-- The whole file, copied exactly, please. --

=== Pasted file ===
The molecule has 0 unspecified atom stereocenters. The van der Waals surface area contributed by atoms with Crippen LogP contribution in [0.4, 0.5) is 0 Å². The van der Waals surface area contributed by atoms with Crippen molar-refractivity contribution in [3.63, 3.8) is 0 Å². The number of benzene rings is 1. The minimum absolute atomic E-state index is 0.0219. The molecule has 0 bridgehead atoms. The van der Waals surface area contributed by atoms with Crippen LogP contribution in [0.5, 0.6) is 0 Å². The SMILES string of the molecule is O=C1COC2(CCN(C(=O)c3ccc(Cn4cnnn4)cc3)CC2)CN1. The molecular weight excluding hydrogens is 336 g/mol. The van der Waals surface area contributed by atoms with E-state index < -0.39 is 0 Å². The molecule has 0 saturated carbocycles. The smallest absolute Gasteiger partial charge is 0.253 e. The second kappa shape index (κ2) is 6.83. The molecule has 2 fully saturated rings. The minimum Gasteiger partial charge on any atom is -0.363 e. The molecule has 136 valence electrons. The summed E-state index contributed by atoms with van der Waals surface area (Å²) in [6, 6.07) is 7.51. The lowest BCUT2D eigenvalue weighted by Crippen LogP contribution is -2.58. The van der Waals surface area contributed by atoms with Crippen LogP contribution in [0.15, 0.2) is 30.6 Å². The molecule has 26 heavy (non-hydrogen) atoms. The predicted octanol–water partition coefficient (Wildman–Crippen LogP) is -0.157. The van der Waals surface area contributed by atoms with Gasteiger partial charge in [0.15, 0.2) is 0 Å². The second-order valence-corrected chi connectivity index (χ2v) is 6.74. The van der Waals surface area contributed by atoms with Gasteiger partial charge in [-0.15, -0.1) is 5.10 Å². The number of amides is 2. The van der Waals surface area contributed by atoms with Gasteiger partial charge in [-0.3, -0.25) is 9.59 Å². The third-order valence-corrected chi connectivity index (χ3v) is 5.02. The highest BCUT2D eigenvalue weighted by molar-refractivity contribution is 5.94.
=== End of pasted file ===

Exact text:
The molecule has 0 unspecified atom stereocenters. The van der Waals surface area contributed by atoms with Crippen LogP contribution in [0.4, 0.5) is 0 Å². The van der Waals surface area contributed by atoms with Crippen molar-refractivity contribution in [3.63, 3.8) is 0 Å². The number of benzene rings is 1. The minimum absolute atomic E-state index is 0.0219. The molecule has 0 bridgehead atoms. The van der Waals surface area contributed by atoms with Crippen LogP contribution in [0.5, 0.6) is 0 Å². The SMILES string of the molecule is O=C1COC2(CCN(C(=O)c3ccc(Cn4cnnn4)cc3)CC2)CN1. The molecular weight excluding hydrogens is 336 g/mol. The van der Waals surface area contributed by atoms with E-state index < -0.39 is 0 Å². The molecule has 0 saturated carbocycles. The smallest absolute Gasteiger partial charge is 0.253 e. The second kappa shape index (κ2) is 6.83. The molecule has 2 fully saturated rings. The minimum Gasteiger partial charge on any atom is -0.363 e. The molecule has 136 valence electrons. The summed E-state index contributed by atoms with van der Waals surface area (Å²) in [6, 6.07) is 7.51. The lowest BCUT2D eigenvalue weighted by Crippen LogP contribution is -2.58. The van der Waals surface area contributed by atoms with Crippen LogP contribution in [0.15, 0.2) is 30.6 Å². The molecule has 26 heavy (non-hydrogen) atoms. The predicted octanol–water partition coefficient (Wildman–Crippen LogP) is -0.157. The van der Waals surface area contributed by atoms with Gasteiger partial charge in [0.15, 0.2) is 0 Å². The second-order valence-corrected chi connectivity index (χ2v) is 6.74. The van der Waals surface area contributed by atoms with Gasteiger partial charge in [-0.15, -0.1) is 5.10 Å². The number of amides is 2. The van der Waals surface area contributed by atoms with Gasteiger partial charge in [-0.3, -0.25) is 9.59 Å². The third-order valence-corrected chi connectivity index (χ3v) is 5.02. The highest BCUT2D eigenvalue weighted by molar-refractivity contribution is 5.94.